Hello, this month’s article is about “Nadagogo”, the largest sake brewing region in Japan and in the world!
Nadagogo literally means the five sake production areas for Nada sake. And the five areas are Imazu, Nishinomiya (in present-day Nishinomiya City), Uozaki, Mikage and Nishigo (in present-day Kobe City), in the order from the east to the west in Hyogo Prefecture. As described in the last article, Nishinomiya, where the Sake Museum is located, is one of the areas of Nadagogo.
Actually today’s well-known areas called Nadagogo hadn’t been established yet in the Edo period (1603-1867). Here’s when and how Nadagogo was established. As explained in the last article titled “Nishinomiya, The City of Sake”, Nishinomiya prospered since the times when the surrounding areas were still undeveloped. Therefore sake brewing also began earlier than the other four areas (Imazu, Uozaki, Mikage and Nishigo). However, after the sake brewing techniques were passed on to the four areas, those areas developed even more than Itami and Nishinomiya, where sake brewing had already been established.
According to the book titled “An Experimental Study of Nada Sake Making in Settsu Province” (published in 1888), the five sake brewing areas became one group named Nadagogo for the first time in 1886. It is described in the book as follows: “In 1886, sake brewers of Uozaki, Mikage and Nishigo areas discussed and decided to establish the Nadagogo Brewers Association. Upon its establishment, sake brewers of Nishinomiya and Imazu areas joined and the five areas established the association together.” (A quote from the book).
Subsequently, let’s see how Nadagogo has become the largest sake brewing region in Japan. The first factor is the ingredients of sake – rice and water. In the Edo period, harvested rice were collected by the Edo Shogunate and gathered to Osaka as annual tax. Because Osaka was located near Nishinomiya and Kobe, the sake brewers in the Nadagogo area was able to obtain stable and sufficient amount of rice for the sake making. In the late Edo period (the 19th century), rice grown in Settsu Province (where Nishinomiya is located) and the neighboring Provinces were found suitable for sake brewing, which also helped the sake brewers of the region. Additionally, water drawn from a certain area of Nishinomiya was found suitable for sake brewing. The water was called Miyamizu and it became so popular that it was transported to the areas even outside of Nishinomiya.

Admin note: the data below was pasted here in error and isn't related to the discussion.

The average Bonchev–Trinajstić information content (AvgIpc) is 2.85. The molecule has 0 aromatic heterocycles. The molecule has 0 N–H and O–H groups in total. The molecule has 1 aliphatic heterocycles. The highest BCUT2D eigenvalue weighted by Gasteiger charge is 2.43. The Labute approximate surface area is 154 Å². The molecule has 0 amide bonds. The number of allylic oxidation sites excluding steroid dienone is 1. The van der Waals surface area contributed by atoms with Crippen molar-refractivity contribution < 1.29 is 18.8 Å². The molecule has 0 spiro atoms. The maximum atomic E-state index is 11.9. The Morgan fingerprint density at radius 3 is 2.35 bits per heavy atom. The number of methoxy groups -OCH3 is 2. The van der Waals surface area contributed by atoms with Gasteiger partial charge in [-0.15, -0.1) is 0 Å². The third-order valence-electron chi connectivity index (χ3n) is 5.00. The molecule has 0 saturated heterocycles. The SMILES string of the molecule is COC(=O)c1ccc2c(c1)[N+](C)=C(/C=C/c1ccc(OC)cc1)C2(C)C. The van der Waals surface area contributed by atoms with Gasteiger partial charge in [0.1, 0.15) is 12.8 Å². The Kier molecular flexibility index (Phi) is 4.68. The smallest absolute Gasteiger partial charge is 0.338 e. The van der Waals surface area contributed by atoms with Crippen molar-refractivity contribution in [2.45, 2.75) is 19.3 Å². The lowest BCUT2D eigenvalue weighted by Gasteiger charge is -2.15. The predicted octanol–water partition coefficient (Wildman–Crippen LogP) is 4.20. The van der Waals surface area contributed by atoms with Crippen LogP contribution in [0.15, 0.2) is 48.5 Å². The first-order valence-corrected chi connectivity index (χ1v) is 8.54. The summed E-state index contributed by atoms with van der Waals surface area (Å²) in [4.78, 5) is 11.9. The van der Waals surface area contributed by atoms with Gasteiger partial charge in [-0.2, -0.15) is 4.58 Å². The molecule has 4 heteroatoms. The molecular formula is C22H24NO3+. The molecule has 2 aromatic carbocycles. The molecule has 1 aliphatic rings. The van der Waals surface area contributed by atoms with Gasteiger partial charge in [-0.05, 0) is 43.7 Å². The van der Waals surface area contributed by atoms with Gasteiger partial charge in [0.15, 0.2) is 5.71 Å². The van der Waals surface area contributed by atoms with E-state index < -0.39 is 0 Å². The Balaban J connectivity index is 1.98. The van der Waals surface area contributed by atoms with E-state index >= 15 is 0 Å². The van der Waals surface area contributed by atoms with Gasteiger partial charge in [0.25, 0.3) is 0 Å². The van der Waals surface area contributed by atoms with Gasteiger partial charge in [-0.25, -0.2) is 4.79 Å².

The second factor is the climate. Nadagogo region is surrounded by the Rokko Mountains to the north. The cold and dry north wind that blows down the mountains, known as Rokko Oroshi, was utilized to cool down the steamed rice during the sake brewing and to dry the washed sake brewing tools. The brewery buildings in this region were built stretching from east to west in order to take in the wind into the buildings.
The third factor is the technique of sake brewing craftsmen from Tamba region (in Hyogo Pref.) called Tamba Toji. Tamba Toji are known as one of the three best groups of sake brewing craftsmen in Japan, and their skills are authentic.
Thanks to those three factors and more of other various factors, such as rice polishing by waterwheels and the business relation with the market in Edo (present-day Tokyo), Nadagogo has become the largest sake brewing region in Japan. We will deep dive on to those factors one at a time as a monthly topic, so please look forward to it!